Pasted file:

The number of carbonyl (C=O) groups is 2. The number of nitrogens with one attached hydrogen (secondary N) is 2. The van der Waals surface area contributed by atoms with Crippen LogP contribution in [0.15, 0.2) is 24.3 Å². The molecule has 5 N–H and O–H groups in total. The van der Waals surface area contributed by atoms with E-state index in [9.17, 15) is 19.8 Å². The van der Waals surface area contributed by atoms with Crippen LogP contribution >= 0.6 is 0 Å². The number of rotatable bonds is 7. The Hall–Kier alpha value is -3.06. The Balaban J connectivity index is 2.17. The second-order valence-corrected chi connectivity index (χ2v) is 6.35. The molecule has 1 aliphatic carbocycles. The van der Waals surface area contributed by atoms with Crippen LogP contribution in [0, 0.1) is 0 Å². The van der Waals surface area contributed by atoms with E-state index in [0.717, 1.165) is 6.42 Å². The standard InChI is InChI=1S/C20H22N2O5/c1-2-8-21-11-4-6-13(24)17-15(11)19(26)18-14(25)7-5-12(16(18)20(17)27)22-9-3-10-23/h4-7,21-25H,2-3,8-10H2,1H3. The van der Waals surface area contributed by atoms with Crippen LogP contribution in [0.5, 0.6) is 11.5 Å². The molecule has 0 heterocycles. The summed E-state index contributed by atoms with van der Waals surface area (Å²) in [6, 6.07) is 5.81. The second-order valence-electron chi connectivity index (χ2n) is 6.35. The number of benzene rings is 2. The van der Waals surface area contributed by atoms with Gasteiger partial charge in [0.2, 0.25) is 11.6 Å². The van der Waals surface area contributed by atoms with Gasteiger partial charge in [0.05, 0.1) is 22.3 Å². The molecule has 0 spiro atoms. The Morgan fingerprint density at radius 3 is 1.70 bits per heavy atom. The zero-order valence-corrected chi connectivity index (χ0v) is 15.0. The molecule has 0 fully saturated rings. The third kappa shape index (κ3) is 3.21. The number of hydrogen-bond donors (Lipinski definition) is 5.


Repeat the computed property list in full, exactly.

The number of carbonyl (C=O) groups is 2. The number of nitrogens with one attached hydrogen (secondary N) is 2. The van der Waals surface area contributed by atoms with Crippen LogP contribution in [0.15, 0.2) is 24.3 Å². The molecule has 5 N–H and O–H groups in total. The van der Waals surface area contributed by atoms with E-state index in [9.17, 15) is 19.8 Å². The van der Waals surface area contributed by atoms with Crippen LogP contribution >= 0.6 is 0 Å². The number of rotatable bonds is 7. The Hall–Kier alpha value is -3.06. The Balaban J connectivity index is 2.17. The second-order valence-corrected chi connectivity index (χ2v) is 6.35. The molecule has 1 aliphatic carbocycles. The van der Waals surface area contributed by atoms with Crippen LogP contribution in [0, 0.1) is 0 Å². The van der Waals surface area contributed by atoms with E-state index in [0.717, 1.165) is 6.42 Å². The standard InChI is InChI=1S/C20H22N2O5/c1-2-8-21-11-4-6-13(24)17-15(11)19(26)18-14(25)7-5-12(16(18)20(17)27)22-9-3-10-23/h4-7,21-25H,2-3,8-10H2,1H3. The van der Waals surface area contributed by atoms with Crippen LogP contribution in [0.5, 0.6) is 11.5 Å². The molecule has 0 heterocycles. The summed E-state index contributed by atoms with van der Waals surface area (Å²) in [6, 6.07) is 5.81. The second-order valence-electron chi connectivity index (χ2n) is 6.35. The number of benzene rings is 2. The van der Waals surface area contributed by atoms with Gasteiger partial charge in [0.2, 0.25) is 11.6 Å². The van der Waals surface area contributed by atoms with Gasteiger partial charge in [0.05, 0.1) is 22.3 Å². The molecule has 0 spiro atoms. The Morgan fingerprint density at radius 3 is 1.70 bits per heavy atom. The zero-order valence-corrected chi connectivity index (χ0v) is 15.0. The molecule has 0 fully saturated rings. The third kappa shape index (κ3) is 3.21. The number of hydrogen-bond donors (Lipinski definition) is 5.